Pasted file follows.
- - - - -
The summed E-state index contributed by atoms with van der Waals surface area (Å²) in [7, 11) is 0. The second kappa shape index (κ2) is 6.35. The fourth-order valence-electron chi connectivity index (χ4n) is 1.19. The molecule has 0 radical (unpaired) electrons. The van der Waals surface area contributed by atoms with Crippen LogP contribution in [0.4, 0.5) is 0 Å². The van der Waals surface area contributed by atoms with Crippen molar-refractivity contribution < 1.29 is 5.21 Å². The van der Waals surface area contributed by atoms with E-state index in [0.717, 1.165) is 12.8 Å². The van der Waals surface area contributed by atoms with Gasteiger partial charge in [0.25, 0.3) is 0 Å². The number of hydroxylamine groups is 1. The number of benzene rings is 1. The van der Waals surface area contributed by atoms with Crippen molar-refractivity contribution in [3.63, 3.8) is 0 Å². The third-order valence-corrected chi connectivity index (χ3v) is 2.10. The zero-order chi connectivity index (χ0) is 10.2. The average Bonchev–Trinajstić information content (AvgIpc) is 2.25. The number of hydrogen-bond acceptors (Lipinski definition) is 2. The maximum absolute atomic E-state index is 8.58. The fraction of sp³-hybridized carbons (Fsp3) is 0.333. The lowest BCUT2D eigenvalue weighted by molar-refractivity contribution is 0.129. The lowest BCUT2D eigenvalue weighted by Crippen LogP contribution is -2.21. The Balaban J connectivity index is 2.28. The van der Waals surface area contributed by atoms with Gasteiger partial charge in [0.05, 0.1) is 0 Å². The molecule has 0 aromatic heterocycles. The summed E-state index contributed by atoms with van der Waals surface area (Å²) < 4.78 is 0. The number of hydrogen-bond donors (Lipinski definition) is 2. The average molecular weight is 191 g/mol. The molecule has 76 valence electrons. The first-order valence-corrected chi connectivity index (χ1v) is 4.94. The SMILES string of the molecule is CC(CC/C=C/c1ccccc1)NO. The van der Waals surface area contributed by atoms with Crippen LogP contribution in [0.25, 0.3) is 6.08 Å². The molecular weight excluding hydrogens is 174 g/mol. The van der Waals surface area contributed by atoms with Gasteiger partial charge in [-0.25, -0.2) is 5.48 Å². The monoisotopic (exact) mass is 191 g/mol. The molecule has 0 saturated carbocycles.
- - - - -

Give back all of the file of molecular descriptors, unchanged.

The summed E-state index contributed by atoms with van der Waals surface area (Å²) in [7, 11) is 0. The second kappa shape index (κ2) is 6.35. The fourth-order valence-electron chi connectivity index (χ4n) is 1.19. The molecule has 0 radical (unpaired) electrons. The van der Waals surface area contributed by atoms with Crippen LogP contribution in [0.4, 0.5) is 0 Å². The van der Waals surface area contributed by atoms with Crippen molar-refractivity contribution < 1.29 is 5.21 Å². The van der Waals surface area contributed by atoms with E-state index in [0.717, 1.165) is 12.8 Å². The van der Waals surface area contributed by atoms with Gasteiger partial charge in [0.25, 0.3) is 0 Å². The number of hydroxylamine groups is 1. The number of benzene rings is 1. The van der Waals surface area contributed by atoms with Crippen molar-refractivity contribution in [3.63, 3.8) is 0 Å². The third-order valence-corrected chi connectivity index (χ3v) is 2.10. The zero-order chi connectivity index (χ0) is 10.2. The average Bonchev–Trinajstić information content (AvgIpc) is 2.25. The number of hydrogen-bond acceptors (Lipinski definition) is 2. The maximum absolute atomic E-state index is 8.58. The fraction of sp³-hybridized carbons (Fsp3) is 0.333. The lowest BCUT2D eigenvalue weighted by molar-refractivity contribution is 0.129. The lowest BCUT2D eigenvalue weighted by Crippen LogP contribution is -2.21. The Balaban J connectivity index is 2.28. The van der Waals surface area contributed by atoms with Gasteiger partial charge in [0.05, 0.1) is 0 Å². The molecule has 0 aromatic heterocycles. The summed E-state index contributed by atoms with van der Waals surface area (Å²) < 4.78 is 0. The number of hydrogen-bond donors (Lipinski definition) is 2. The average molecular weight is 191 g/mol. The molecule has 76 valence electrons. The first-order valence-corrected chi connectivity index (χ1v) is 4.94. The SMILES string of the molecule is CC(CC/C=C/c1ccccc1)NO. The van der Waals surface area contributed by atoms with Crippen LogP contribution in [0.25, 0.3) is 6.08 Å². The molecular weight excluding hydrogens is 174 g/mol. The van der Waals surface area contributed by atoms with Gasteiger partial charge in [-0.25, -0.2) is 5.48 Å². The monoisotopic (exact) mass is 191 g/mol. The molecule has 0 saturated carbocycles.